# Divergence between Probability Distributions from Samples via the Chamfer Distance

Suppose I have two probability distributions $$P$$ and $$Q$$. I want to compute a divergence/distance between them. I do not have access to their densities, but I can draw samples $$x\in D \subset \mathbb{R}^m$$ from them. Let $$X = \{x_i\mid x_i\sim P\}_{i=1}^n$$ and $$Y = \{y_j\mid y_j\sim Q\}_{j=1}^n$$. Ideally, I'd like to be able to compute this fairly quickly as well.

There are a few simple candidates: the Earth Mover's (Wasserstein) distance (EMD) is good, but this one is a bit costly. I can use kernel density estimation, and then estimate the KL divergence with a Monte Carlo estimator (e.g., here or here), or fit a probability distribution to $$X$$ and $$Y$$ (e.g. Gaussian or GMM), and then come up with a distance (e.g. based on parameters or analytic KL divergences say), but simple distributions don't fit well, this has too many parameters I need to tweak, and it seems unnecessarily complex. (The Monte Carlo KL estimates didn't perform well either; I'd like to avoid density estimation). There's also the Hausdorff distance which has some probabilistic connections but depends wildly on $$n$$. I haven't yet explored kernelized maximum mean discrepancy much, which seems promising though.

However, I have seen quite a few papers lately use the Chamfer Distance (it is not a metric, but it is some form of divergence nonetheless) as an efficient (yet still quite effective in practice) substitute for the EMD. (e.g. see [1], [2]). It is written $$\mathcal{D}_C[X,Y] = \frac{1}{|X|} \sum_{x\in X} \min_{y\in Y} d(x,y) + \frac{1}{|Y|} \sum_{y\in Y} \min_{x\in X} d(x,y)$$ where $$d:D\times D\rightarrow\mathbb{R}^+$$ is some distance metric, e.g. $$d(x,y)=||x-y||_2^2$$. Basically, for each point in one set, we get the closest point in the other set, and compute the distance between them - summing the result over the set, and then doing the same for the other set. Sometimes the normalizing fractions are left out.

My questions:

1. Is there a probabilistic connection to using this on samples? E.g., for a particular $$d$$, is there a well-known continuous divergence that this approximates/bounds?

2. Can $$\mathcal{D}_C$$ be used as a reasonable (pseudo)-distance between $$P$$ and $$Q$$? For example, can we guarantee that, as $$n\rightarrow\infty$$, if $$D_C[X,Y]\rightarrow 0$$, then, say, the KL or JS-divergence must also shrink to zero or be bounded by it? What sort of assumptions would be needed for this?

• Have you found any answer? Jun 26, 2020 at 20:14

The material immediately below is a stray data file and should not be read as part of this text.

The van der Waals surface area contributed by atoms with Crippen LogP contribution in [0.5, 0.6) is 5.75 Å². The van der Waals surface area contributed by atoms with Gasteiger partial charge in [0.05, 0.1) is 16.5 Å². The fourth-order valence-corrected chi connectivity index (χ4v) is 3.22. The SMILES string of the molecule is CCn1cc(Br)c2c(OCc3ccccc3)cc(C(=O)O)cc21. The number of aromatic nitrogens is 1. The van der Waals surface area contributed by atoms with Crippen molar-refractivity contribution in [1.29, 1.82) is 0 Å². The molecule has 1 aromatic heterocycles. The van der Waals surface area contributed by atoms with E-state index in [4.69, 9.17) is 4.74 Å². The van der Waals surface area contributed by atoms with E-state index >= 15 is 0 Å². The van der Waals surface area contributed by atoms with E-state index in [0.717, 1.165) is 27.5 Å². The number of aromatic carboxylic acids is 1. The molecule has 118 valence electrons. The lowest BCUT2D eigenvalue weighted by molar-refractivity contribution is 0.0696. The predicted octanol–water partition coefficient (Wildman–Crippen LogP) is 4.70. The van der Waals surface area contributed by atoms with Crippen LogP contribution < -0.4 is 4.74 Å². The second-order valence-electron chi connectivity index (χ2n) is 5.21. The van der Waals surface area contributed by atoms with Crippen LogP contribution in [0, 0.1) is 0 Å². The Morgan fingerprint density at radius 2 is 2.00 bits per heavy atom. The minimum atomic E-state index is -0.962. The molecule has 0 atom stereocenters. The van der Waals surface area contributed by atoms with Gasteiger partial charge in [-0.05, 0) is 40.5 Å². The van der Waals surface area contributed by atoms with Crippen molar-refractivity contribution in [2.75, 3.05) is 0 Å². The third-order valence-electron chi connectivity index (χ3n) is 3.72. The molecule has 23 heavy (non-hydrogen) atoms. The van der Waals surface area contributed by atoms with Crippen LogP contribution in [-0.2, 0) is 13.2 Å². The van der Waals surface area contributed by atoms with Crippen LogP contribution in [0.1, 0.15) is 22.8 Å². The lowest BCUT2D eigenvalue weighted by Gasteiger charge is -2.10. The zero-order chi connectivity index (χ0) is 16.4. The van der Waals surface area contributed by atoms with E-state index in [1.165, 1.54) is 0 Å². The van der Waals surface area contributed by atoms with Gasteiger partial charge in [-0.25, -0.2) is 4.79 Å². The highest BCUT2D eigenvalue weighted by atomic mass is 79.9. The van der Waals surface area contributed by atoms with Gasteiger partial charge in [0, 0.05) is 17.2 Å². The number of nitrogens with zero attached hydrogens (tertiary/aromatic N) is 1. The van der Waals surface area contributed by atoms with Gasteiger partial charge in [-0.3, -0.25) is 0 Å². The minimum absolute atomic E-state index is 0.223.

• Note that d(x,y)=||x-y||^2 is not a distance metric. Usually one requires that the triangle inequality be satisfied for that. Sep 27, 2021 at 22:09

## Question 1: Continuous probabilistic Extension

Here's a possible continuous extension of $$\mathcal D_C$$ stated in terms of probability theory

$$\mathfrak{D}_C[P,Q]=\mathbb{E}_{x\sim P}\left[ \inf_{y\in\operatorname{supp} Q} d(x,y)\right] + \mathbb{E}_{x\sim Q}\left[ \inf_{y\in\operatorname{supp} P} d(x,y)\right]$$

where $$\mathbb E_{x\sim P}$$ is expectation with $$P$$-distributed $$x$$ and $$\operatorname{supp} P$$ is the support of the probability measure $$P$$.

It is unclear to me how easily one can estimate this via sampling, but focusing on the first term we can get some intuition. Let $$\{x_1,\ldots,x_n\}$$ and $$\{y_1,\ldots,y_m\}$$ be i.i.d. samples of $$P$$ and $$Q$$ (resp.) and note that since $$d(x,y)\geq 0$$ we have

$$\mathbb{E}_{x\sim P}\left[ \inf_{y\in\operatorname{supp} Q} d(x,y)\right] \leq \mathbb{E}_{x\sim P}\left[ \min_j d(x,y_j)\right] \approx \frac{1}{n}\sum_{i=1}^n \min_j d(x_i,y_j).$$

## Question 2a: Is $$\mathcal D_C[X,Y]$$ a (psuedo)-metric?

No. The Chamfer distance you wrote with $$d(x,y)=\|x-y\|^2$$ is neither a metric or pseudo-metric because it does not satisfy the triangle inequality. This is mentioned in your second reference (page 4 where Chamfer distance is introduced) but for a concrete counter-example consider $$A=\{0\}$$, $$B=\{1,2\}$$, and $$C=\{3\}$$. Then $$\mathcal D_C[A,C]=3^2+3^2=18$$ but $$\mathcal D_C[A,B]=\mathcal D_C[B,C]=1^2+\tfrac{1}{2}(1^2+2^2)=3.5$$. This counter-example also works if you use $$d(x,y)=\|x-y\|$$.

## Question 2b: $$\mathcal D_C[X,Y] \to 0$$ implies KL or JS divergence $$\to 0$$?

No. Let $$\Omega\subseteq\mathbb{R}^m$$ be the unit ball and consider any two probability distributions $$P\neq Q$$ with support $$\Omega$$. Let $$X_n=\{x_1,\ldots,x_n\}$$ and $$Y_n=\{y_1,\ldots,y_n\}$$ be i.i.d. samples from $$P$$ and $$Q$$ respectively. Let $$H$$ denote the Hausdorff distance and note that since $$X_n\subseteq \Omega$$ we have

$$H(\Omega,X_n) = \sup_{p\in \Omega} \min_{x\in X_n} \|p-x\|.$$

Note that as $$n\to\infty$$ we have $$H(\Omega,X_n)\to 0$$ almost surely (if not, then there would be some disk $$D\subseteq \Omega$$ which didn't receive any samples, but that would happen with probability $$(1-P(D))^n$$ which vanishes as $$n\to\infty$$ since $$P(D)>0$$). Applying the same argument to $$Y_n$$ we have that (almost surely) for any $$0<\delta<\tfrac{1}{2}$$ we can choose an $$N$$ so that $$H(\Omega,X_N),H(\Omega,Y_N)<\delta$$. By triangle inequality we have

$$H(X_N,Y_N)\leq H(X_N,\Omega) + H(\Omega, Y_N) < 2\delta$$

which implies that

$$\forall x\in X_N\quad \min_{y\in Y_N} \|x-y\|<2\delta$$ $$\forall y\in Y_N\quad \min_{x\in X_N} \|x-y\|<2\delta$$

Since $$d(x,y)=\|x-y\|^2$$ in the OP and $$2\delta<1$$ we have,

$$\forall x\in X_N\quad \min_{y\in Y_N} d(x,y)<2\delta$$ $$\forall y\in Y_N\quad \min_{x\in X_N} d(x,y)<2\delta$$

Thus,

$$\mathcal D_C[X_N,Y_N] < \frac{1}{N}\sum_{x\in X_N} 2\delta + \frac{1}{N}\sum_{y\in Y_N} 2\delta = 4\delta$$

Since $$0<\delta<\tfrac{1}{2}$$ was arbitrary, we can conclude that $$\lim_{n\to\infty} \mathcal D_C[X_n,Y_n]=0$$ (almost surely). However, since $$P\neq Q$$ were general measures with support $$\Omega$$, they in general have nonzero KL or JS divergence.